Russia has also resumed missile strikes against Ukrainian cities, with residential and civilian infrastructure targeted. But rockets have not only been used to target residential buildings: the past few weeks have seen Russia target Ukraine’s energy infrastructure, causing severe damage and resulting in temporary blackouts for millions across the country as well as in neighbouring Moldova. Ukraine’s energy sector is likely to be a key pressure point that Putin will seek to exploit. As temperatures drop during the winter, irregular access to energy will test Ukrainian resolve – and its allies’ willingness to provide support amid high energy prices globally.
As Russia continues to fire rockets at Ukraine’s cities and infrastructure, Ukraine’s allies have responded to calls for better air-defence systems to protect civilian population and the country’s critical infrastructure. The most recent example is President Biden’s announcement during President Zelensky’s visit that the United States will provide Ukraine with a Patriot Air Defence System. These quick responses are good news, but they’re no match for advance preparation. As the Russian military is forced into more last-ditch responses – especially ones where civilian deaths and attacks on critical infrastructure become increasingly common – Ukraine's allies need to help it stay one step ahead, pre-emptively identifying and addressing weaknesses in Ukraine’s defensive capabilities.
Despite the remarkable success of Ukraine’s recent counter-offensives, there’s little hope for an immediate end to the conflict. This means that in the short term, the most important task of Ukraine’s allies is to equip the country for protracted conventional warfare. Part of this, of course, is continuing to supply military weapons and equipment, working closely with the Ukrainian army to plug gaps in their capabilities. One example, as previously mentioned, is shoring up Ukraine’s air-defence systems to limit the impact of missile strikes. Another is the provision of HIMARS rocket-launching systems. These were originally off the table but have supported Ukraine’s military success since the summer by providing the country with longer range capacity.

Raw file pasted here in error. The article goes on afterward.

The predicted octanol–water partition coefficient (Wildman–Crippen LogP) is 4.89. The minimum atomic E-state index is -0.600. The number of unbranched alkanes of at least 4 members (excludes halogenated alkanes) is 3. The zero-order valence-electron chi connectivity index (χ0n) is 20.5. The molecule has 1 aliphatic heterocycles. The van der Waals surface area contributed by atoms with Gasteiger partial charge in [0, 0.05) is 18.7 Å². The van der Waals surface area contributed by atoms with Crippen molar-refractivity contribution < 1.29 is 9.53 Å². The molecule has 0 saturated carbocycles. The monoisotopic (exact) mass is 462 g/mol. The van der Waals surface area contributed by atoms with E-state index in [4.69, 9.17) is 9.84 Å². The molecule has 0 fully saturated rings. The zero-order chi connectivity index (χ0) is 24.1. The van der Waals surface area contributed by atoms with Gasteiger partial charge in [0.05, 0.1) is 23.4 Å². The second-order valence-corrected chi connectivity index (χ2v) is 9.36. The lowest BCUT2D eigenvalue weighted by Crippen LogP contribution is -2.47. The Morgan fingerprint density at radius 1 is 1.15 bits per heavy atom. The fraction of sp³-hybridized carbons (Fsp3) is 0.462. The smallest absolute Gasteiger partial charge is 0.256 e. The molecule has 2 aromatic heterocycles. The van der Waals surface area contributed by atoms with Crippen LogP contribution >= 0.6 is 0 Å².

Yet simply building offensive capabilities will not be enough to help Ukraine through the coming months. As we set out during the summer, Ukraine’s allies also need to recognise that this is as much a question of capacity as of supply – training and co-ordination mechanisms provided by Ukraine’s allies will be key to shaping the progress of this next phase of the conflict. We have already seen Slovakia announce its intention to manufacture ammunition for Ukraine, but this must be a concerted, international effort. In other words, avoiding complacency is key.
There’s an understandable rush to support the best-case scenario, supplying more weapons and more financing to hasten the progress of Ukraine’s counter-offensives, all in the hope of pushing Russia out of the country by military force alone. But our support needs to go beyond the battlefield. Natia Seskuria, a security scholar and Russia expert, argues that in light of Russia’s military tactics, the prolonged war will certainly inflict enormous humanitarian and economic damage on Ukraine. With a $38 billion budget deficit for 2023, Ukraine’s economy is already under unsustainable strain. As the conflict looks set to drag on, strong performance on the battlefield could easily be undermined by increasingly difficult economic circumstances.
Ukraine’s allies must have a vision both to secure Ukraine for the short term and a post-war reconstruction strategy. With effective investment, Ukraine’s recovery could facilitate its integration with the EU. The Ukrainian Recovery Plan, released in July 2022, describes the goal of facilitating “GDP growth and equitable distribution of wealth” alongside integration into EU value chains.
As 2022 comes to a close the war in Ukraine is precariously balanced.
Russia now cannot win the war on the terms it originally set out to achieve: gaining full control of Ukraine. On the other hand, Putin is so personally invested in the war that he cannot afford to lose.
Ukraine, meanwhile, is well enough equipped now not to lose the war, but not as yet well enough equipped to definitively win the war.
How Ukraine fares this winter and how the offensives in the spring pan out will be decisive in the trajectory of the war in 2023.